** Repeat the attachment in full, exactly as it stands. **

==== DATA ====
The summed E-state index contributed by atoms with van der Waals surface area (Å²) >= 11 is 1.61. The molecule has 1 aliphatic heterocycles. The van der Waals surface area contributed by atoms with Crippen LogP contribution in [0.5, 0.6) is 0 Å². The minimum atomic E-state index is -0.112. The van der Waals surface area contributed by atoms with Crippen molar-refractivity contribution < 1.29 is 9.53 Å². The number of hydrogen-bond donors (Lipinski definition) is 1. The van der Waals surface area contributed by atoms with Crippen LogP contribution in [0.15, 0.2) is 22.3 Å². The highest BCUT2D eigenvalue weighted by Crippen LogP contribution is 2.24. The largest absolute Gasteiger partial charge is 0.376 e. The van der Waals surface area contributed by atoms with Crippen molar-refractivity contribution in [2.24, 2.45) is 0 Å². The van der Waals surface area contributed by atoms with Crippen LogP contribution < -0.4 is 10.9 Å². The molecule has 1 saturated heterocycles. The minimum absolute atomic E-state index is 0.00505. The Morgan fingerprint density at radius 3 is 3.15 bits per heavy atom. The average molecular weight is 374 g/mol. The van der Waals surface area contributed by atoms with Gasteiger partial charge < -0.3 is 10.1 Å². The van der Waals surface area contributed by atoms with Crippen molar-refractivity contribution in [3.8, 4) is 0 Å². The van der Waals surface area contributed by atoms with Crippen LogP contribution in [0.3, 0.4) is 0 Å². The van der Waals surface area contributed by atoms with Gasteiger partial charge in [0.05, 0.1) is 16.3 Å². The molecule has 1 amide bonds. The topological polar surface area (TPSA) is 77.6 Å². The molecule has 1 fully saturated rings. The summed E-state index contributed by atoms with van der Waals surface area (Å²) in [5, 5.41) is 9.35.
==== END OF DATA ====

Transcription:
The summed E-state index contributed by atoms with van der Waals surface area (Å²) >= 11 is 1.61. The molecule has 1 aliphatic heterocycles. The van der Waals surface area contributed by atoms with Crippen LogP contribution in [0.5, 0.6) is 0 Å². The minimum atomic E-state index is -0.112. The van der Waals surface area contributed by atoms with Crippen molar-refractivity contribution < 1.29 is 9.53 Å². The number of hydrogen-bond donors (Lipinski definition) is 1. The van der Waals surface area contributed by atoms with Crippen LogP contribution in [0.15, 0.2) is 22.3 Å². The highest BCUT2D eigenvalue weighted by Crippen LogP contribution is 2.24. The largest absolute Gasteiger partial charge is 0.376 e. The van der Waals surface area contributed by atoms with Crippen molar-refractivity contribution in [2.24, 2.45) is 0 Å². The van der Waals surface area contributed by atoms with Crippen LogP contribution < -0.4 is 10.9 Å². The molecule has 1 saturated heterocycles. The minimum absolute atomic E-state index is 0.00505. The Morgan fingerprint density at radius 3 is 3.15 bits per heavy atom. The average molecular weight is 374 g/mol. The van der Waals surface area contributed by atoms with Gasteiger partial charge < -0.3 is 10.1 Å². The van der Waals surface area contributed by atoms with Crippen molar-refractivity contribution in [3.8, 4) is 0 Å². The van der Waals surface area contributed by atoms with Crippen LogP contribution in [0.3, 0.4) is 0 Å². The van der Waals surface area contributed by atoms with Gasteiger partial charge in [0.05, 0.1) is 16.3 Å². The molecule has 1 amide bonds. The topological polar surface area (TPSA) is 77.6 Å². The molecule has 1 fully saturated rings. The summed E-state index contributed by atoms with van der Waals surface area (Å²) in [5, 5.41) is 9.35.